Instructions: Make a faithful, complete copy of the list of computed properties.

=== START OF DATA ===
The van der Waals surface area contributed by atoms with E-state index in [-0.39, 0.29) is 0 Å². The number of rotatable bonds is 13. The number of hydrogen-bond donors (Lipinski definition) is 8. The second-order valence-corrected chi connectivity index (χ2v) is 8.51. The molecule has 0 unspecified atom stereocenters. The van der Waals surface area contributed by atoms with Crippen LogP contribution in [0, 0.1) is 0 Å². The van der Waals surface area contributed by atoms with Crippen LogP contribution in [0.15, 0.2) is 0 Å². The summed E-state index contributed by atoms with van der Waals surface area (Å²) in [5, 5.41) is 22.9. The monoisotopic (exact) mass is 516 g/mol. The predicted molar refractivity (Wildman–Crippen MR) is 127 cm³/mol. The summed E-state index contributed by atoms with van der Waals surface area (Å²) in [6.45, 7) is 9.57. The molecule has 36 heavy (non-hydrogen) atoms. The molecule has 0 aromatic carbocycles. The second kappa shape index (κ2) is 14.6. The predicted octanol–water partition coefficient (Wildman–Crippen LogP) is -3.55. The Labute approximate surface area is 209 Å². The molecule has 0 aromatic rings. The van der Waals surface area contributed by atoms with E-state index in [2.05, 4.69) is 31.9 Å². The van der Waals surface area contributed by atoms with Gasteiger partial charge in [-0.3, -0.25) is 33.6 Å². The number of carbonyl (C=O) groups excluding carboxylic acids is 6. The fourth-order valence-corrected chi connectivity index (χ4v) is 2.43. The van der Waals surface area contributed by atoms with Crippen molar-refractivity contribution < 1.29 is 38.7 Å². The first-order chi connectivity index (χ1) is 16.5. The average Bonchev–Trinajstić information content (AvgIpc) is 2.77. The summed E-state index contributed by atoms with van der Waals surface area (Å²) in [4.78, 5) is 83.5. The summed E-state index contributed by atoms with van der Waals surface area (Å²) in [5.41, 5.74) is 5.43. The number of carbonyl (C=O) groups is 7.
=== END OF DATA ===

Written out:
The van der Waals surface area contributed by atoms with E-state index in [-0.39, 0.29) is 0 Å². The number of rotatable bonds is 13. The number of hydrogen-bond donors (Lipinski definition) is 8. The second-order valence-corrected chi connectivity index (χ2v) is 8.51. The molecule has 0 unspecified atom stereocenters. The van der Waals surface area contributed by atoms with Crippen LogP contribution in [0, 0.1) is 0 Å². The van der Waals surface area contributed by atoms with Crippen LogP contribution in [0.15, 0.2) is 0 Å². The summed E-state index contributed by atoms with van der Waals surface area (Å²) in [5, 5.41) is 22.9. The monoisotopic (exact) mass is 516 g/mol. The predicted molar refractivity (Wildman–Crippen MR) is 127 cm³/mol. The summed E-state index contributed by atoms with van der Waals surface area (Å²) in [6.45, 7) is 9.57. The molecule has 36 heavy (non-hydrogen) atoms. The molecule has 0 aromatic carbocycles. The second kappa shape index (κ2) is 14.6. The predicted octanol–water partition coefficient (Wildman–Crippen LogP) is -3.55. The Labute approximate surface area is 209 Å². The molecule has 0 aromatic rings. The van der Waals surface area contributed by atoms with E-state index in [2.05, 4.69) is 31.9 Å². The van der Waals surface area contributed by atoms with Gasteiger partial charge in [-0.3, -0.25) is 33.6 Å². The number of carbonyl (C=O) groups excluding carboxylic acids is 6. The fourth-order valence-corrected chi connectivity index (χ4v) is 2.43. The van der Waals surface area contributed by atoms with Crippen molar-refractivity contribution < 1.29 is 38.7 Å². The first-order chi connectivity index (χ1) is 16.5. The average Bonchev–Trinajstić information content (AvgIpc) is 2.77. The summed E-state index contributed by atoms with van der Waals surface area (Å²) in [4.78, 5) is 83.5. The summed E-state index contributed by atoms with van der Waals surface area (Å²) in [5.41, 5.74) is 5.43. The number of carbonyl (C=O) groups is 7.